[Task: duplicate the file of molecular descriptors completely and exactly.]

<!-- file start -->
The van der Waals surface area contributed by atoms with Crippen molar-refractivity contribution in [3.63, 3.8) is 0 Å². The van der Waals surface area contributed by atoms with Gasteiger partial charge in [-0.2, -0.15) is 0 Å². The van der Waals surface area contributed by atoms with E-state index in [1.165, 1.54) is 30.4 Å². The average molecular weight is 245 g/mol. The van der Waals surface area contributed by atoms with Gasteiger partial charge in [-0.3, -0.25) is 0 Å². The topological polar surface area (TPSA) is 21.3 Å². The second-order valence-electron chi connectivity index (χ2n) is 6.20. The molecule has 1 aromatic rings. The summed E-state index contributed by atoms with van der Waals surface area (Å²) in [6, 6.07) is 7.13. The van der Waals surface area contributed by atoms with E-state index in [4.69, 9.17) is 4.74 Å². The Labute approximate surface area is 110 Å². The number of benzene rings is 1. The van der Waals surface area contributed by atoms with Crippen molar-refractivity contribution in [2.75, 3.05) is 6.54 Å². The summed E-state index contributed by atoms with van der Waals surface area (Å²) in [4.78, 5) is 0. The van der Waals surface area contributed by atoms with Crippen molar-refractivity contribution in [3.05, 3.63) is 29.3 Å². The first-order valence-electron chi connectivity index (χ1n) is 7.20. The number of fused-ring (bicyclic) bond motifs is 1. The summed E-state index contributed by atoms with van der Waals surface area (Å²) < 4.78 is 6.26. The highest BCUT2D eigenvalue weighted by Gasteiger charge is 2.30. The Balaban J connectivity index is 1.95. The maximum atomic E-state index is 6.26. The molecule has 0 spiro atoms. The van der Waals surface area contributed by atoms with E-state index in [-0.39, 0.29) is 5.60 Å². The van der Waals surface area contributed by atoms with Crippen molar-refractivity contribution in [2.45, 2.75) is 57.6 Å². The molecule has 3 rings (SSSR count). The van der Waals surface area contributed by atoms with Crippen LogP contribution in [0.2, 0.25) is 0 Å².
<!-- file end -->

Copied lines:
The van der Waals surface area contributed by atoms with Crippen molar-refractivity contribution in [3.63, 3.8) is 0 Å². The van der Waals surface area contributed by atoms with Gasteiger partial charge in [-0.2, -0.15) is 0 Å². The van der Waals surface area contributed by atoms with E-state index in [1.165, 1.54) is 30.4 Å². The average molecular weight is 245 g/mol. The van der Waals surface area contributed by atoms with Gasteiger partial charge in [-0.3, -0.25) is 0 Å². The topological polar surface area (TPSA) is 21.3 Å². The second-order valence-electron chi connectivity index (χ2n) is 6.20. The molecule has 1 aromatic rings. The summed E-state index contributed by atoms with van der Waals surface area (Å²) in [6, 6.07) is 7.13. The van der Waals surface area contributed by atoms with E-state index in [4.69, 9.17) is 4.74 Å². The Labute approximate surface area is 110 Å². The number of benzene rings is 1. The van der Waals surface area contributed by atoms with Crippen molar-refractivity contribution in [2.75, 3.05) is 6.54 Å². The summed E-state index contributed by atoms with van der Waals surface area (Å²) in [4.78, 5) is 0. The van der Waals surface area contributed by atoms with Crippen molar-refractivity contribution in [3.05, 3.63) is 29.3 Å². The first-order valence-electron chi connectivity index (χ1n) is 7.20. The number of fused-ring (bicyclic) bond motifs is 1. The summed E-state index contributed by atoms with van der Waals surface area (Å²) < 4.78 is 6.26. The highest BCUT2D eigenvalue weighted by Gasteiger charge is 2.30. The Balaban J connectivity index is 1.95. The maximum atomic E-state index is 6.26. The molecule has 0 spiro atoms. The van der Waals surface area contributed by atoms with E-state index in [-0.39, 0.29) is 5.60 Å². The van der Waals surface area contributed by atoms with Crippen molar-refractivity contribution in [2.45, 2.75) is 57.6 Å². The molecule has 3 rings (SSSR count). The van der Waals surface area contributed by atoms with Crippen LogP contribution in [0.2, 0.25) is 0 Å².